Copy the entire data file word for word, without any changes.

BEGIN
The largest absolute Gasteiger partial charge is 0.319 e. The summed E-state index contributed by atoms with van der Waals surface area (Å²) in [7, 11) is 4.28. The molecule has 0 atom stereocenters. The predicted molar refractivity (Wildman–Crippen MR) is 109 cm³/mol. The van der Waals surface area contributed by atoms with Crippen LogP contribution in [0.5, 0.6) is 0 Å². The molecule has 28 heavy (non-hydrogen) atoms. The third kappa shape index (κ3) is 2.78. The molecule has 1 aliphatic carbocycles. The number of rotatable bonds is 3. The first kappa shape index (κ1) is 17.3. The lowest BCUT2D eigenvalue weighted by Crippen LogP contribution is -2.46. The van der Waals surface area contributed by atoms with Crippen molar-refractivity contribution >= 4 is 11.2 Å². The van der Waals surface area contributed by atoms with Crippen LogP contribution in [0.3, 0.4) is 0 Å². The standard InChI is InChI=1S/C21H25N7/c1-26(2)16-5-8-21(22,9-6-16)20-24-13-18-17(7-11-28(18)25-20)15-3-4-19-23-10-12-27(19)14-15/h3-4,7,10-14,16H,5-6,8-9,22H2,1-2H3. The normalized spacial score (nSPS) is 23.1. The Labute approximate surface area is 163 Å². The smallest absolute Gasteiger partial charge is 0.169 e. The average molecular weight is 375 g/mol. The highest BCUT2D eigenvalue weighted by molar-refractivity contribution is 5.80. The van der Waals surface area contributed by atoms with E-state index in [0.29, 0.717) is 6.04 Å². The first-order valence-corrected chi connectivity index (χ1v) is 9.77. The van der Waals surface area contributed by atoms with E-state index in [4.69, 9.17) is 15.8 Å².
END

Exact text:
The largest absolute Gasteiger partial charge is 0.319 e. The summed E-state index contributed by atoms with van der Waals surface area (Å²) in [7, 11) is 4.28. The molecule has 0 atom stereocenters. The predicted molar refractivity (Wildman–Crippen MR) is 109 cm³/mol. The van der Waals surface area contributed by atoms with Crippen LogP contribution in [0.5, 0.6) is 0 Å². The molecule has 28 heavy (non-hydrogen) atoms. The third kappa shape index (κ3) is 2.78. The molecule has 1 aliphatic carbocycles. The number of rotatable bonds is 3. The first kappa shape index (κ1) is 17.3. The lowest BCUT2D eigenvalue weighted by Crippen LogP contribution is -2.46. The van der Waals surface area contributed by atoms with Crippen molar-refractivity contribution >= 4 is 11.2 Å². The van der Waals surface area contributed by atoms with Crippen LogP contribution in [0.3, 0.4) is 0 Å². The standard InChI is InChI=1S/C21H25N7/c1-26(2)16-5-8-21(22,9-6-16)20-24-13-18-17(7-11-28(18)25-20)15-3-4-19-23-10-12-27(19)14-15/h3-4,7,10-14,16H,5-6,8-9,22H2,1-2H3. The normalized spacial score (nSPS) is 23.1. The Labute approximate surface area is 163 Å². The smallest absolute Gasteiger partial charge is 0.169 e. The average molecular weight is 375 g/mol. The highest BCUT2D eigenvalue weighted by molar-refractivity contribution is 5.80. The van der Waals surface area contributed by atoms with E-state index in [0.29, 0.717) is 6.04 Å². The first-order valence-corrected chi connectivity index (χ1v) is 9.77. The van der Waals surface area contributed by atoms with E-state index in [4.69, 9.17) is 15.8 Å².